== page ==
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Kwok TC, Swaby R, Sharkey D. Airflow dispersion during common neonatal resuscitation procedures: A simulation study. Pediatr Pulmonol. 2021 Apr 7. doi: 10.1002/ppul.25378. Epub ahead of print. PMID: 33826802.

Background: Aerosol generating medical procedures (AGMPs) are common during newborn resuscitation. Neonates with respiratory viruses such as severe acute respiratory syndrome coronavirus 2 (SARS-CoV-2) infection may pose a risk to healthcare workers. International guidelines differ on methods to minimize the risk due to limited data.

Objective: We examined the expiratory airflow dispersion during common neonatal resuscitation AGMPs using infant simulators.

Methods: Expiratory airflow dispersion in term and preterm manikins was simulated (n = 288) using fine particle smoke at tidal volumes of 5 ml/kg. Using ImageJ, we quantified dispersion during common airway procedures including endotracheal tube (ETT) and T-piece ventilation.

Results: Maximal expiratory dispersion distances for the unsupported airway and disconnected uncuffed ETT scenarios were 30.2 and 22.7 cm (term); 22.1 and 17.2 cm (preterm), respectively. Applying T-piece positive end expiratory pressure (PEEP) via an ETT (ETTPEEP ) generated no expiratory dispersion but increased tube leak during term simulation, while ventilation breaths (ETTVENT ) caused significant expiratory dispersion and leak. There was no measurable dispersion during face mask ventilation. For term uncuffed ETT ventilation, the particle filter eliminated expiratory dispersion but increased leak. No expiratory dispersion and negligible leak were observed when combining a cuffed ETT and filter. Angulated T-pieces generated the greatest median dispersion distances of 35.8 cm (ETTPEEP ) and 23.3 cm (ETTVENT ).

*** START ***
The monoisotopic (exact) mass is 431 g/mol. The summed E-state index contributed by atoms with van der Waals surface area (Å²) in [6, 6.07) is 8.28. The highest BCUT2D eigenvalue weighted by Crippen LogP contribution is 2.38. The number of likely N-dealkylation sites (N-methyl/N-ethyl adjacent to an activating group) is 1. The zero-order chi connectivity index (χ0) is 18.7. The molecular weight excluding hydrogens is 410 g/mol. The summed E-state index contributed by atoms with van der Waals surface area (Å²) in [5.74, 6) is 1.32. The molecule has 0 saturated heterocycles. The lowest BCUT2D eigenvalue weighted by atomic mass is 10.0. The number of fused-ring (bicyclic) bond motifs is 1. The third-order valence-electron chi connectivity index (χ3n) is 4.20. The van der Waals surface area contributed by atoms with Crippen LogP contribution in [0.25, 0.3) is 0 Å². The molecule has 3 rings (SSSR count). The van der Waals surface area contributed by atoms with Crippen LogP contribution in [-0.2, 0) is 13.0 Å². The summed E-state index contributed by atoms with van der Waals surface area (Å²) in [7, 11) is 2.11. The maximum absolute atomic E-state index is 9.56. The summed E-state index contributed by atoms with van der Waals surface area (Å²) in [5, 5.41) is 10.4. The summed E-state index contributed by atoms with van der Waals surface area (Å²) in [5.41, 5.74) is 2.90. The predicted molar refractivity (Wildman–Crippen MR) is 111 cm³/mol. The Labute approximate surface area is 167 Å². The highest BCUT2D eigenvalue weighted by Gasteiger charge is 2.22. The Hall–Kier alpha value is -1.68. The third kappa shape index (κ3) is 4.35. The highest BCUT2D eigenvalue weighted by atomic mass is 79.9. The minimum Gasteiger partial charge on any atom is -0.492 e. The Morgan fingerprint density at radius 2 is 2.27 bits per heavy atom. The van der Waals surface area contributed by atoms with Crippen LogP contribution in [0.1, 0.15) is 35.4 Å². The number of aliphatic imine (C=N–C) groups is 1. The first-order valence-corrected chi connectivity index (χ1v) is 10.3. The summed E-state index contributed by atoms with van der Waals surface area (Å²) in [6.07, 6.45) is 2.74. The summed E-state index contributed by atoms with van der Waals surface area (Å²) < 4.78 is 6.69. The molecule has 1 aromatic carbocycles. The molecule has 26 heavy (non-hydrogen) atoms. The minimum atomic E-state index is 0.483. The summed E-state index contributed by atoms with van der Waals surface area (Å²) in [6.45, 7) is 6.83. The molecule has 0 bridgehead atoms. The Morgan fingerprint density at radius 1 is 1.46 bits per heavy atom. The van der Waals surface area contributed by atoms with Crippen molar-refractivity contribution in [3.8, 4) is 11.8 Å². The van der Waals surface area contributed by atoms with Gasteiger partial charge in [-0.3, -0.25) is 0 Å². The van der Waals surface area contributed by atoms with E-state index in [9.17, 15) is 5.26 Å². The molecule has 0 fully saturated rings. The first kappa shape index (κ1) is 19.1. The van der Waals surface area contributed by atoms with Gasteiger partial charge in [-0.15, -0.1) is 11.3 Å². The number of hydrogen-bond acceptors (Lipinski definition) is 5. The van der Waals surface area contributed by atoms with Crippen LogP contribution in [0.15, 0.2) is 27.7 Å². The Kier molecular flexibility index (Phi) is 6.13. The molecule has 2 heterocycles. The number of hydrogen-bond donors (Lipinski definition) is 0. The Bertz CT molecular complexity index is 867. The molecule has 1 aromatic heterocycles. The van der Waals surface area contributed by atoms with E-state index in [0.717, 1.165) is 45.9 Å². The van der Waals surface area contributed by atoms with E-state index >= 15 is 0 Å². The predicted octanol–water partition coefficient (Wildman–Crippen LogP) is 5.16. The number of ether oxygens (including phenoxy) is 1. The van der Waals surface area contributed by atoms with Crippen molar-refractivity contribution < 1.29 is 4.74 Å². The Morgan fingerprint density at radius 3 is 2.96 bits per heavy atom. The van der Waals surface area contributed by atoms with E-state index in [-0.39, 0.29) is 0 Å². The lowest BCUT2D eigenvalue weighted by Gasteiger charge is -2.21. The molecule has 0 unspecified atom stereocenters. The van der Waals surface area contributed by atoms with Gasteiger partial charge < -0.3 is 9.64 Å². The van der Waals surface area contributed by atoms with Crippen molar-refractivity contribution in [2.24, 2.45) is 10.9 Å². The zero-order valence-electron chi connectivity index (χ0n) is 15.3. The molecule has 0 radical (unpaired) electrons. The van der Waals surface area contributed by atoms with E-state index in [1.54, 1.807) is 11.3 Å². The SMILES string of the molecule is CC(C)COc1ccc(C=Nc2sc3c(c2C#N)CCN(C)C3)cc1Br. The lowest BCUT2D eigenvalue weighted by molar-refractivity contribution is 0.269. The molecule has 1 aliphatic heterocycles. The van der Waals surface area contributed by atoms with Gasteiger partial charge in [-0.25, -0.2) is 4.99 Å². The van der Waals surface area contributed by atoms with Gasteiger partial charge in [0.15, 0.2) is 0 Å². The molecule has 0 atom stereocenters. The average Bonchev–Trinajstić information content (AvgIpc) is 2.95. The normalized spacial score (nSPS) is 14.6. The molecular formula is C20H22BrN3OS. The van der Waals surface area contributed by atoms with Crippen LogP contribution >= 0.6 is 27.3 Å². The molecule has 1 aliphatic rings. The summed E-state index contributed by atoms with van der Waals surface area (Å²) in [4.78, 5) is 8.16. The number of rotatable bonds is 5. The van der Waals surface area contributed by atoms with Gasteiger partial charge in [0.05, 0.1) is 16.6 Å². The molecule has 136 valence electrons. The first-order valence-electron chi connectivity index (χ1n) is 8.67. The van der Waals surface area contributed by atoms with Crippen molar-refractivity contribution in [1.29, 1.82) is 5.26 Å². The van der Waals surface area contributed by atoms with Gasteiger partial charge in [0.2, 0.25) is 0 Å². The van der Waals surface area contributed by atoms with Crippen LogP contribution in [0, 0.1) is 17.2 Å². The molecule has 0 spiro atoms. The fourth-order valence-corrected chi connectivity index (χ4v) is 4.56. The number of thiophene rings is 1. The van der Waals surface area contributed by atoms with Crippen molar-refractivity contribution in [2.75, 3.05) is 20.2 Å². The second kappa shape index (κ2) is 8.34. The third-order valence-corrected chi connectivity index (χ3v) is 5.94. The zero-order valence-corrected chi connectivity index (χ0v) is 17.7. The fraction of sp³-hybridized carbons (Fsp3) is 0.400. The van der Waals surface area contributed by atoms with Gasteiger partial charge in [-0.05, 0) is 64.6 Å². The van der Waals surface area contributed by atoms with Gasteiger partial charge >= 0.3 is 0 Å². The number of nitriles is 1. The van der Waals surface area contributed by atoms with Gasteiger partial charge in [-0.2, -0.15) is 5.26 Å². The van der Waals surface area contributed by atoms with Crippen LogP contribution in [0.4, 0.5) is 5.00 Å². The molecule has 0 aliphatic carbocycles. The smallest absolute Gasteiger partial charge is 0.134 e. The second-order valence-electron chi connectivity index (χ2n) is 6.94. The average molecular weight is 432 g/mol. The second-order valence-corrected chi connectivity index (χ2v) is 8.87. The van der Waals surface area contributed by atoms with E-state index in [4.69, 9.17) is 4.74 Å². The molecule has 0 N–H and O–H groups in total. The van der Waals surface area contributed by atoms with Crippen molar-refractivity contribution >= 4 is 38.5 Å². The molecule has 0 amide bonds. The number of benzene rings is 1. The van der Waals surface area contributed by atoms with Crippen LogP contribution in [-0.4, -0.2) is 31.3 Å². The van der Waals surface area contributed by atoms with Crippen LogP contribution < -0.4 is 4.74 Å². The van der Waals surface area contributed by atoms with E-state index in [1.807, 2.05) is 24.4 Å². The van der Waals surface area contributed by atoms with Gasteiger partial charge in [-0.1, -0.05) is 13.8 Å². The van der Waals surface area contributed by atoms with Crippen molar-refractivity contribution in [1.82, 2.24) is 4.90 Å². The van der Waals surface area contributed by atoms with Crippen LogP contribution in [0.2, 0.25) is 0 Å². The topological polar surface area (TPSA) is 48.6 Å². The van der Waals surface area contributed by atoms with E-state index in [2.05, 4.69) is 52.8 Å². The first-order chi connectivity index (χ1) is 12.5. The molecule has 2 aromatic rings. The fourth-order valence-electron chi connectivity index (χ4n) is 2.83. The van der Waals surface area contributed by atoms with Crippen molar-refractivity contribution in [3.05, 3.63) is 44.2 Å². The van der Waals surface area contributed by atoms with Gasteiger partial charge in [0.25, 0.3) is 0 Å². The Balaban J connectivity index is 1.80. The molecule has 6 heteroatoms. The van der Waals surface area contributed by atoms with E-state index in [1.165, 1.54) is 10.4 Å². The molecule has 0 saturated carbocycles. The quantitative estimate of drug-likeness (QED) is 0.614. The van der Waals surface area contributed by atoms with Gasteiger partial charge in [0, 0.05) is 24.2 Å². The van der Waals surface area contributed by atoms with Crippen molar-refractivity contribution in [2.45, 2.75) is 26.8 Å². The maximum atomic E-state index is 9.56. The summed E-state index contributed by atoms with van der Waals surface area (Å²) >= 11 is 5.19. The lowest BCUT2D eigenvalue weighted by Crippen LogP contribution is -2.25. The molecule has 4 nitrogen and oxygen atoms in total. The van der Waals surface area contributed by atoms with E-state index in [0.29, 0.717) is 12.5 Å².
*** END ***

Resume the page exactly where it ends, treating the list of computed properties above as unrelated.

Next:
Conclusions: Airflow dispersion during neonatal AGMPs is greater than previously postulated and potentially could contaminate healthcare providers during resuscitation of infants infected with contagious viruses such as SARS-CoV-2. It is possible to mitigate this risk using particle filters and cuffed ETTs. Applicability in the clinical setting requires further evaluation

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